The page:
IDEAS home Printed from
   My bibliography  Save this paper

Lost in transition: labour market entry sequences of school leavers in Europe


  • Brzinsky-Fay, Christian


In the paper I examine sequences of school-to-work transitions in ten European countries by using explorative methods of optimal matching and cluster analysis. The process of labour market entry is observed for the five years following departure from school by examining monthly labour market statuses. The sequences are classified by similarity, and certain sequence types along with their distribution are described. The resulting picture shows strong variation across countries, which can only partly be captured by classic typologies of school-to-work transition regimes. Apart from that, the quality of the coordination process between the educational system and the labour market can be assessed by taking into account indicators derived from the TLM concept, namely, volatility, integrative capability and the degree of risk.

Suggested Citation

  • Brzinsky-Fay, Christian, 2006. "Lost in transition: labour market entry sequences of school leavers in Europe," Discussion Papers, Research Unit: Labor Market Policy and Employment SP I 2006-111, Social Science Research Center Berlin (WZB).
  • Handle: RePEc:zbw:wzblpe:spi2006111

    Download full text from publisher

    File URL:
    Download Restriction: no

    References listed on IDEAS

    1. Joel H. Levine, 2000. "But What Have You Done for Us Lately?," Sociological Methods & Research, , vol. 29(1), pages 34-40, August.
    2. Marsden, David, 1999. "A Theory of Employment Systems: Micro-Foundations of Societal Diversity," OUP Catalogue, Oxford University Press, number 9780198294221.
    3. Wolfgang Franz & Joachim Inkmann & Winfried Pohlmeier & Volker Zimmermann, 1997. "Young and Out in Germany: On the Youths' Chances of Labor Market Entrance in Germany," NBER Working Papers 6212, National Bureau of Economic Research, Inc.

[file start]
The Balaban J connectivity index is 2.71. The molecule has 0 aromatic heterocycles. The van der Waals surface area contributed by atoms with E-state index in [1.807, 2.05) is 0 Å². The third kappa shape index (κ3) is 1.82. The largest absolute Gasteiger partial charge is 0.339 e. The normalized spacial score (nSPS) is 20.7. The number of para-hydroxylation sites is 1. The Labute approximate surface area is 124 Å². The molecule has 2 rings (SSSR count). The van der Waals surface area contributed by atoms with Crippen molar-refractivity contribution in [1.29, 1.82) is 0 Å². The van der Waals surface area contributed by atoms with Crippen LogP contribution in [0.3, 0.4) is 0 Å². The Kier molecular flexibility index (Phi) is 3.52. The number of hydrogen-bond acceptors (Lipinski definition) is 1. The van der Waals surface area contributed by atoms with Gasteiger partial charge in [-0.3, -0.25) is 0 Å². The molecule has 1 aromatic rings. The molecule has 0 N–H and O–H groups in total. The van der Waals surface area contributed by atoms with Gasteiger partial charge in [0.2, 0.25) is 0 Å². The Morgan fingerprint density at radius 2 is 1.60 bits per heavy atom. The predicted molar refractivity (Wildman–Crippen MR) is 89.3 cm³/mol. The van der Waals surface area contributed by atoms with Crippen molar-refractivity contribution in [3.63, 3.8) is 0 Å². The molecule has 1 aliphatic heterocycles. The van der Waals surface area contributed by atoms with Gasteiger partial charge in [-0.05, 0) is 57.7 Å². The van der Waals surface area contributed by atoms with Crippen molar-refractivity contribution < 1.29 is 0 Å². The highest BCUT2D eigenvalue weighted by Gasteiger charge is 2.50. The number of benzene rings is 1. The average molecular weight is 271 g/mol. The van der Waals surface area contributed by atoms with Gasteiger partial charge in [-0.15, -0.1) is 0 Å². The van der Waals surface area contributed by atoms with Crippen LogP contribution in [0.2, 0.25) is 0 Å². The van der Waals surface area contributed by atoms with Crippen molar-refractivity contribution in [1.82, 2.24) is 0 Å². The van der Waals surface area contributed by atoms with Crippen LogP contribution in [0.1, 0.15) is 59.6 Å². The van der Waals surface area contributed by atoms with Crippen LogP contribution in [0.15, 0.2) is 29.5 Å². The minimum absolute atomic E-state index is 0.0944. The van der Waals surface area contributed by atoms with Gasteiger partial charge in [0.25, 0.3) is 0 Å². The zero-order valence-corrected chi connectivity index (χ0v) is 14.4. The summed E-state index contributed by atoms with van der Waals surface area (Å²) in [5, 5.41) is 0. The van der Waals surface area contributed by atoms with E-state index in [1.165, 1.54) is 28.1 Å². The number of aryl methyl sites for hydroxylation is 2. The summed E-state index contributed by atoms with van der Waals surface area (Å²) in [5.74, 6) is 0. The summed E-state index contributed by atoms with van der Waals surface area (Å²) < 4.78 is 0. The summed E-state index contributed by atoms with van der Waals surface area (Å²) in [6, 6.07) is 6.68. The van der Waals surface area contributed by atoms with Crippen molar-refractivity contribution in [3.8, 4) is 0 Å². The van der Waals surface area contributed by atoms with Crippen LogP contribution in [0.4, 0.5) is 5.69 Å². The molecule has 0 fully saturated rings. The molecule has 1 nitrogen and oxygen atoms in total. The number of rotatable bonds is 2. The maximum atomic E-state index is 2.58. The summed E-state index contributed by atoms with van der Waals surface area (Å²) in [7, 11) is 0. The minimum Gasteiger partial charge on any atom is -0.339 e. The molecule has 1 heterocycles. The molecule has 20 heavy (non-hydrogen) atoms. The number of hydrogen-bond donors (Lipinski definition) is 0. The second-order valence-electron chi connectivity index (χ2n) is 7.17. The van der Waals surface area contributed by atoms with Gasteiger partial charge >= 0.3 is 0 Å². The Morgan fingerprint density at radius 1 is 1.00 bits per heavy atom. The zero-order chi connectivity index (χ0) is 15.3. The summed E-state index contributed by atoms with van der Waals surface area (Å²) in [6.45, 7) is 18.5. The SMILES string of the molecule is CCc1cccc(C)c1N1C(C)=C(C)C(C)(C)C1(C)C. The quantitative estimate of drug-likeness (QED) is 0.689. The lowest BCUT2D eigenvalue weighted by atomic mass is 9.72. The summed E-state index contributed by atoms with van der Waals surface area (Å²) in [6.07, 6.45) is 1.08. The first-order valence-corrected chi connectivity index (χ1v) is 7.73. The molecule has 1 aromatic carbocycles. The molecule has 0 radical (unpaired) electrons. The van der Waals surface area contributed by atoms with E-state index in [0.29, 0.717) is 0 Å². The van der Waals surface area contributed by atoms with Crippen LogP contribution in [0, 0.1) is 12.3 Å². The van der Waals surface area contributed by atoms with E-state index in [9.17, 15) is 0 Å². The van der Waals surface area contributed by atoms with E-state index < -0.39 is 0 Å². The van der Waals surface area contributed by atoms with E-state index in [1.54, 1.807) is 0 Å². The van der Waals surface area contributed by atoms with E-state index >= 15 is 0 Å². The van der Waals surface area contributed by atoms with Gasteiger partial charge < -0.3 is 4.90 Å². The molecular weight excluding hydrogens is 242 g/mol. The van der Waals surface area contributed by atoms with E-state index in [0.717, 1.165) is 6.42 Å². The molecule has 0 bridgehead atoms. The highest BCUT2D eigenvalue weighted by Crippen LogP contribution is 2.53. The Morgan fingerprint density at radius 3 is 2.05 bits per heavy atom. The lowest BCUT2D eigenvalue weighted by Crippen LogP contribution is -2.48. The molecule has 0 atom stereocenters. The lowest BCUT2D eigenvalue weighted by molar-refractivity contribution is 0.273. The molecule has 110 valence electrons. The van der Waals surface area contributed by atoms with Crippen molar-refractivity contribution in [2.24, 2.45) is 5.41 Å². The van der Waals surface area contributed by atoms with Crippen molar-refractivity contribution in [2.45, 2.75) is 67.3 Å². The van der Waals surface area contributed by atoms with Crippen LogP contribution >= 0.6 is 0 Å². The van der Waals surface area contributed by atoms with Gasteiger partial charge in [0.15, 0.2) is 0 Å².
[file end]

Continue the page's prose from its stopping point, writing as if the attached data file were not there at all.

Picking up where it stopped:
4. Wil Dijkstra & Toon Taris, 1995. "Measuring the Agreement between Sequences," Sociological Methods & Research, , vol. 24(2), pages 214-231, November.
    5. Schmid, G√ľnther, 1998. "Transitional labour markets: A new European employment strategy," Discussion Papers, Research Unit: Labor Market Policy and Employment FS I 98-206, Social Science Research Center Berlin (WZB).
    6. Andrew Abbott & Angela Tsay, 2000. "Sequence Analysis and Optimal Matching Methods in Sociology," Sociological Methods & Research, , vol. 29(1), pages 3-33, August.
    7. Andrew Abbott, 2000. "Reply to Levine and Wu," Sociological Methods & Research, , vol. 29(1), pages 65-76, August.
    8. Steffen Hillmert, 2002. "Labour Market Integration and Institutions: An Anglo-german Comparison," Work, Employment & Society, British Sociological Association, vol. 16(4), pages 675-701, December.
    9. Franco Peracchi, 2002. "The European Community Household Panel: A review," Empirical Economics, Springer, vol. 27(1), pages 63-90.
    10. Markus Gangl, 2002. "Changing Labour Markets and Early Career Outcomes: Labour Market Entry in Europe Over the Past Decade," Work, Employment & Society, British Sociological Association, vol. 16(1), pages 67-90, March.
    11. Duncan McVicar & Michael Anyadike-Danes, 2002. "Predicting successful and unsuccessful transitions from school to work by using sequence methods," Journal of the Royal Statistical Society Series A, Royal Statistical Society, vol. 165(2), pages 317-334.
    Full references (including those not matched with items on IDEAS)

    More about this item


    Access and download statistics


    All material on this site has been provided by the respective publishers and authors. You can help correct errors and omissions. When requesting a correction, please mention this item's handle: RePEc:zbw:wzblpe:spi2006111. See general information about how to correct material in RePEc.

    For technical questions regarding this item, or to correct its authors, title, abstract, bibliographic or download information, contact: (ZBW - German National Library of Economics). General contact details of provider: .

    If you have authored this item and are not yet registered with RePEc, we encourage you to do it here. This allows to link your profile to this item. It also allows you to accept potential citations to this item that we are uncertain about.

    If CitEc recognized a reference but did not link an item in RePEc to it, you can help with this form .

    If you know of missing items citing this one, you can help us creating those links by adding the relevant references in the same way as above, for each refering item. If you are a registered author of this item, you may also want to check the "citations" tab in your RePEc Author Service profile, as there may be some citations waiting for confirmation.

    Please note that corrections may take a couple of weeks to filter through the various RePEc services.

    IDEAS is a RePEc service hosted by the Research Division of the Federal Reserve Bank of St. Louis . RePEc uses bibliographic data supplied by the respective publishers.